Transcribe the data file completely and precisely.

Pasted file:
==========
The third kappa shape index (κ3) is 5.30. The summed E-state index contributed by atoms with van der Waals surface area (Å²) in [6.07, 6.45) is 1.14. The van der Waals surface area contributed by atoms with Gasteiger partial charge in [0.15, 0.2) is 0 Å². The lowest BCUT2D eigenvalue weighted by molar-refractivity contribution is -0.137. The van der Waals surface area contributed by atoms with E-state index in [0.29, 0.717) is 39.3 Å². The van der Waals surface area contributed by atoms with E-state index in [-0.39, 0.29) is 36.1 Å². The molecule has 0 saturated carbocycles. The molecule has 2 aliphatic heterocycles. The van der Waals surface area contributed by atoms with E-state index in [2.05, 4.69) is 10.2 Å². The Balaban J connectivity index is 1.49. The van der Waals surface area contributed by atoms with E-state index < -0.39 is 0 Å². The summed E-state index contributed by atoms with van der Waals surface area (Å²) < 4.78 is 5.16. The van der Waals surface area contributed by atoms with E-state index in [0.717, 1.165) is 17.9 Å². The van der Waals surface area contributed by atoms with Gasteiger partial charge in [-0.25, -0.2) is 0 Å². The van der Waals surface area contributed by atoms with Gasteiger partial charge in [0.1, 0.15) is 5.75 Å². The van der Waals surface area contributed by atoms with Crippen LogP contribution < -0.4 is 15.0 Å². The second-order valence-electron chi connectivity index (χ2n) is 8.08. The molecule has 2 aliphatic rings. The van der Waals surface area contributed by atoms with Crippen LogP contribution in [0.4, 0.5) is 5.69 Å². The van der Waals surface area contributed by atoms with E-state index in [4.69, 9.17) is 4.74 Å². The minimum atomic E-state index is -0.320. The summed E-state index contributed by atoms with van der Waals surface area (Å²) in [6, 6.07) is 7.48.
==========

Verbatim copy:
The third kappa shape index (κ3) is 5.30. The summed E-state index contributed by atoms with van der Waals surface area (Å²) in [6.07, 6.45) is 1.14. The van der Waals surface area contributed by atoms with Gasteiger partial charge in [0.15, 0.2) is 0 Å². The lowest BCUT2D eigenvalue weighted by molar-refractivity contribution is -0.137. The van der Waals surface area contributed by atoms with E-state index in [0.29, 0.717) is 39.3 Å². The van der Waals surface area contributed by atoms with E-state index in [-0.39, 0.29) is 36.1 Å². The molecule has 0 saturated carbocycles. The molecule has 2 aliphatic heterocycles. The van der Waals surface area contributed by atoms with E-state index in [2.05, 4.69) is 10.2 Å². The Balaban J connectivity index is 1.49. The van der Waals surface area contributed by atoms with E-state index < -0.39 is 0 Å². The summed E-state index contributed by atoms with van der Waals surface area (Å²) < 4.78 is 5.16. The van der Waals surface area contributed by atoms with E-state index in [0.717, 1.165) is 17.9 Å². The van der Waals surface area contributed by atoms with Gasteiger partial charge in [-0.25, -0.2) is 0 Å². The van der Waals surface area contributed by atoms with Gasteiger partial charge in [0.1, 0.15) is 5.75 Å². The van der Waals surface area contributed by atoms with Crippen LogP contribution < -0.4 is 15.0 Å². The second-order valence-electron chi connectivity index (χ2n) is 8.08. The molecule has 2 aliphatic rings. The van der Waals surface area contributed by atoms with Crippen LogP contribution in [0.4, 0.5) is 5.69 Å². The van der Waals surface area contributed by atoms with E-state index in [4.69, 9.17) is 4.74 Å². The minimum atomic E-state index is -0.320. The summed E-state index contributed by atoms with van der Waals surface area (Å²) in [6, 6.07) is 7.48.